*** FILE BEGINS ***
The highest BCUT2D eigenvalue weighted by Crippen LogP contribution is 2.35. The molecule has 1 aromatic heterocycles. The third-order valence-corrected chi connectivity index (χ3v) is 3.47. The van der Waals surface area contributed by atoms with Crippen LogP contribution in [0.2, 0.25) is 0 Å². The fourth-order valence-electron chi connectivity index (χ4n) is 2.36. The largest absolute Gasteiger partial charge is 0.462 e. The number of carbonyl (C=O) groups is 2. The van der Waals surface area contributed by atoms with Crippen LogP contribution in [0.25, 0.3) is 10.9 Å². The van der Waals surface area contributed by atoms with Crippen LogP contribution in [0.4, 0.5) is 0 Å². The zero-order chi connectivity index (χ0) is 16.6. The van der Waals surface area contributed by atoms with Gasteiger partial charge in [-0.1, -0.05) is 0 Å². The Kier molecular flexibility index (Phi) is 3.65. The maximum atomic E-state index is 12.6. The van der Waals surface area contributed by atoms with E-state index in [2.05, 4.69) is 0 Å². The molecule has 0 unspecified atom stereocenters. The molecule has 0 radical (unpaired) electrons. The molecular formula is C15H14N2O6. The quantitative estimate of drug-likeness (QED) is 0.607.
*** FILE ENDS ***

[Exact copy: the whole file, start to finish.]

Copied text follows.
The highest BCUT2D eigenvalue weighted by Crippen LogP contribution is 2.35. The molecule has 1 aromatic heterocycles. The third-order valence-corrected chi connectivity index (χ3v) is 3.47. The van der Waals surface area contributed by atoms with Crippen LogP contribution in [0.2, 0.25) is 0 Å². The fourth-order valence-electron chi connectivity index (χ4n) is 2.36. The largest absolute Gasteiger partial charge is 0.462 e. The number of carbonyl (C=O) groups is 2. The van der Waals surface area contributed by atoms with Crippen LogP contribution in [0.25, 0.3) is 10.9 Å². The van der Waals surface area contributed by atoms with Crippen LogP contribution in [0.4, 0.5) is 0 Å². The zero-order chi connectivity index (χ0) is 16.6. The van der Waals surface area contributed by atoms with Gasteiger partial charge in [-0.1, -0.05) is 0 Å². The Kier molecular flexibility index (Phi) is 3.65. The maximum atomic E-state index is 12.6. The van der Waals surface area contributed by atoms with E-state index in [2.05, 4.69) is 0 Å². The molecule has 0 unspecified atom stereocenters. The molecule has 0 radical (unpaired) electrons. The molecular formula is C15H14N2O6. The quantitative estimate of drug-likeness (QED) is 0.607.